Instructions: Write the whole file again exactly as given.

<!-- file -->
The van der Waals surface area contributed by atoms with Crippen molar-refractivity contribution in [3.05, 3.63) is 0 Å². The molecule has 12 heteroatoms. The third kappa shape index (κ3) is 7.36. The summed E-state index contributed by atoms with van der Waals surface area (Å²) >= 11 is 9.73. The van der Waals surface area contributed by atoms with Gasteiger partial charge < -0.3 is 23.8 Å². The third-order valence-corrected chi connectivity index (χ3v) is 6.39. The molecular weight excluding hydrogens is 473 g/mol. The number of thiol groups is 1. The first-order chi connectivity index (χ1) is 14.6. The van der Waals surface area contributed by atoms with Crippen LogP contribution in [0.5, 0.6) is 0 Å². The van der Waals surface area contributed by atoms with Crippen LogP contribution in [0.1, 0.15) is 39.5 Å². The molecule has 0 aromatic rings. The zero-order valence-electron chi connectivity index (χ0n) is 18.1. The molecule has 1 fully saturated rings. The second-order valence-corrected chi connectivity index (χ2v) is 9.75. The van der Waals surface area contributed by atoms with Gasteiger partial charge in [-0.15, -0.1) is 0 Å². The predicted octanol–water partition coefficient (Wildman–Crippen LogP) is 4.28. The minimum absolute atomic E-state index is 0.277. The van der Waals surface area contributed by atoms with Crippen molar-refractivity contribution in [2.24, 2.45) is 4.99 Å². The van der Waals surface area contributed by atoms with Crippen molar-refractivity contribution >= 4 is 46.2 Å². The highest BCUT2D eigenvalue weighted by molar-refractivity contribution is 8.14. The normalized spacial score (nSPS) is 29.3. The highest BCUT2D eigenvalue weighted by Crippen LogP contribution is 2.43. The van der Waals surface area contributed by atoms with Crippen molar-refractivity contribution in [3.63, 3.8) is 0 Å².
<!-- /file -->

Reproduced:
The van der Waals surface area contributed by atoms with Crippen molar-refractivity contribution in [3.05, 3.63) is 0 Å². The molecule has 12 heteroatoms. The third kappa shape index (κ3) is 7.36. The summed E-state index contributed by atoms with van der Waals surface area (Å²) >= 11 is 9.73. The van der Waals surface area contributed by atoms with Gasteiger partial charge < -0.3 is 23.8 Å². The third-order valence-corrected chi connectivity index (χ3v) is 6.39. The molecular weight excluding hydrogens is 473 g/mol. The number of thiol groups is 1. The first-order chi connectivity index (χ1) is 14.6. The van der Waals surface area contributed by atoms with Crippen LogP contribution in [0.5, 0.6) is 0 Å². The van der Waals surface area contributed by atoms with Crippen LogP contribution in [0.1, 0.15) is 39.5 Å². The molecule has 0 aromatic rings. The zero-order valence-electron chi connectivity index (χ0n) is 18.1. The molecule has 1 fully saturated rings. The second-order valence-corrected chi connectivity index (χ2v) is 9.75. The van der Waals surface area contributed by atoms with Gasteiger partial charge in [-0.15, -0.1) is 0 Å². The predicted octanol–water partition coefficient (Wildman–Crippen LogP) is 4.28. The minimum absolute atomic E-state index is 0.277. The van der Waals surface area contributed by atoms with Crippen molar-refractivity contribution in [2.24, 2.45) is 4.99 Å². The van der Waals surface area contributed by atoms with Crippen molar-refractivity contribution >= 4 is 46.2 Å². The highest BCUT2D eigenvalue weighted by molar-refractivity contribution is 8.14. The normalized spacial score (nSPS) is 29.3. The highest BCUT2D eigenvalue weighted by Crippen LogP contribution is 2.43. The van der Waals surface area contributed by atoms with Crippen molar-refractivity contribution in [3.63, 3.8) is 0 Å².